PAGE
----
Anyone up for an extra $12 trillion? That’s how much additional productivity can be squeezed out of the global economy simply by creating more gender-diverse workforces, according to this McKinsey & Company report
So what does this mean for c-suite and, in particular, HR leaders? The case for increasing gender diversity is about more than just equal opportunity. A diverse workplace makes for competitive advantage and bottom-line financial sense. Consider this: A 2014 Gallup study of more than 800 business units from two very large companies in two different industries found that gender-diverse business units have 14% higher average revenue and 19% higher average quarterly net profit than less-diverse units.
Similarly, MSCI Inc. conducted a five-year study of U.S. company performance from 2011-2016 and found that those with at least three women on the board had 45% higher earnings per share compared to companies with no women directors.
Can this message be any louder or clearer? Keep reading!
So it’s no wonder the World Economic Forum says, “ensuring the full development and appropriate deployment of half the world’s talent pool has a vast bearing on the growth, competitiveness
While it’s clear that superior financial performance, alone, is the business world’s most powerful driver for appointing
Why Gender Diversity Matters
According to McKinsey’s Women Matter 2016 report, over 75% of CEOs consider gender equality to be a top business priority. But there’s a disconnect. Even though the majority of CEOs recognize the importance of gender diversity, and it’s been established that boards with at least three women directors are almost 50% more profitable than those without, women still make up less than 20% of executive-committee members and corporate board members overall!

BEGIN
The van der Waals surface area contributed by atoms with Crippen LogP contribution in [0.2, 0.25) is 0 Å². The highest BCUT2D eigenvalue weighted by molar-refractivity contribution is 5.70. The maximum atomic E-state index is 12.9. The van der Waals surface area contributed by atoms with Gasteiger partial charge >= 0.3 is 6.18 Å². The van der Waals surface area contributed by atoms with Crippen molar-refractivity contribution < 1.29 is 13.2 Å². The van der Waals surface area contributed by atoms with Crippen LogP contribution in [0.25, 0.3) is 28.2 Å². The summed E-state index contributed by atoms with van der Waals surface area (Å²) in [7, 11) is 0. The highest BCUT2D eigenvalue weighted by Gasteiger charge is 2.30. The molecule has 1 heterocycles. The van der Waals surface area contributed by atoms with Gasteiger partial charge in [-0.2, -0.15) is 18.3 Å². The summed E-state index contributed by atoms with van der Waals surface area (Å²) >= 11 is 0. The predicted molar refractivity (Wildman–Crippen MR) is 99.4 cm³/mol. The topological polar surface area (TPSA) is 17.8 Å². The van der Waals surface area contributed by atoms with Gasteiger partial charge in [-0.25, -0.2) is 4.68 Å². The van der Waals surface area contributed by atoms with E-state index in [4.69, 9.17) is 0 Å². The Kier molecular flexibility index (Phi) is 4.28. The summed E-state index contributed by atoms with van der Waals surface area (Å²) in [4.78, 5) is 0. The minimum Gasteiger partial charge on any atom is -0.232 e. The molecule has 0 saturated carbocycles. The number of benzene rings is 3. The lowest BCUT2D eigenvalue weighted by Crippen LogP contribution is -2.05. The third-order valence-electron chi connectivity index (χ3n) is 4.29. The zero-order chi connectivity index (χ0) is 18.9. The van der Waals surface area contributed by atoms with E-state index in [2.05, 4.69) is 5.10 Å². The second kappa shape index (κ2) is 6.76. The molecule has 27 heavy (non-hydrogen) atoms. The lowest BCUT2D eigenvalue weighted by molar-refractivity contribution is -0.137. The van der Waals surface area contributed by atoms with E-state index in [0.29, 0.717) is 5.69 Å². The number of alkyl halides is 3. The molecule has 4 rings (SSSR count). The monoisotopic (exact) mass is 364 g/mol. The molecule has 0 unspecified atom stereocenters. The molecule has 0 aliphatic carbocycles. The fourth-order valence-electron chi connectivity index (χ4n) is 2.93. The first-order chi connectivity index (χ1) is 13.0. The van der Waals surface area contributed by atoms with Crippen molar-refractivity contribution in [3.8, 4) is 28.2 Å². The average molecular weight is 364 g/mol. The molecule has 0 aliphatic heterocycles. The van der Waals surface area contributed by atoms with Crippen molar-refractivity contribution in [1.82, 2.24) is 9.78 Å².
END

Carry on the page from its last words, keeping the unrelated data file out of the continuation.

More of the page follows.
As a whole, business has been pretty slow on the uptake. Computing, architecture
But adding one or two women to a large male-dominated group won’t cut it. Successful gender-diverse operations require true balance. In Michael Moore’s 2015 documentary, Where to Invade Next, the former director of Iceland’s Chamber of Commerce makes this point: “one [woman] is a token, and two is a minority.” But when you have at least three women in the
It’s no surprise the only bank standing after Iceland’s banking collapse was women-run!
To top it off, organizations with a reputation for being a good place for diverse groups to work – gender or otherwise – find it easier to recruit top talent, saving time and money in the long run. After all, who doesn’t want to work with the best of the best?
Unlocking the Benefits of Gender Diversity
Many organizations fail to create successful gender-diversity programs. Sometimes, the efforts backfire by introducing more bias in the workplace. The key is to embark on a genuine journey. Filling a quota just won’t do. Bare-bones quotas are ineffective because they can negatively affect relationships between coworkers, instill a sense of distrust, and even end up overlooking the best fit for the position. Instead, create a hiring strategy that does not reduce or ignore merit.
Similarly, a “blanket” diversity and inclusion policy isn’t likely to achieve results. Lack of focus and detail forgoes a crucial aspect of personalization and fails to promote an open, supportive work environment. Leaders must take care in implementing a diversity strategy. It’s worth taking note of business sections and units that have less gender diversity – and this doesn’t only mean adding more women to
Don’t talk the talk if you’re not willing to walk the walk. Leaders can, according to Gallup, “unleash the power of diversity by enabling employees to turn their differences in thought, behaviors, skills, knowledge, and talent into innovative ideas and practices that can drive a company forward.” But this requires managers to lead by example, hold themselves and others accountable for diversity measures, and create an overall company culture that catalyzes comfort by being inclusive, open,
Creating an open culture is a process. Ultimately, businesses need a comprehensive transformation program that doesn’t just work to reduce
Gender diversity is more than just an equal rights issue. It’s an economic issue. Gender-diverse workforces are more inclusive, catalyze higher engagement, and undoubtedly increase economic performance – enhancing the entire organization from workers to customers to other stakeholders, as well as prospective employees.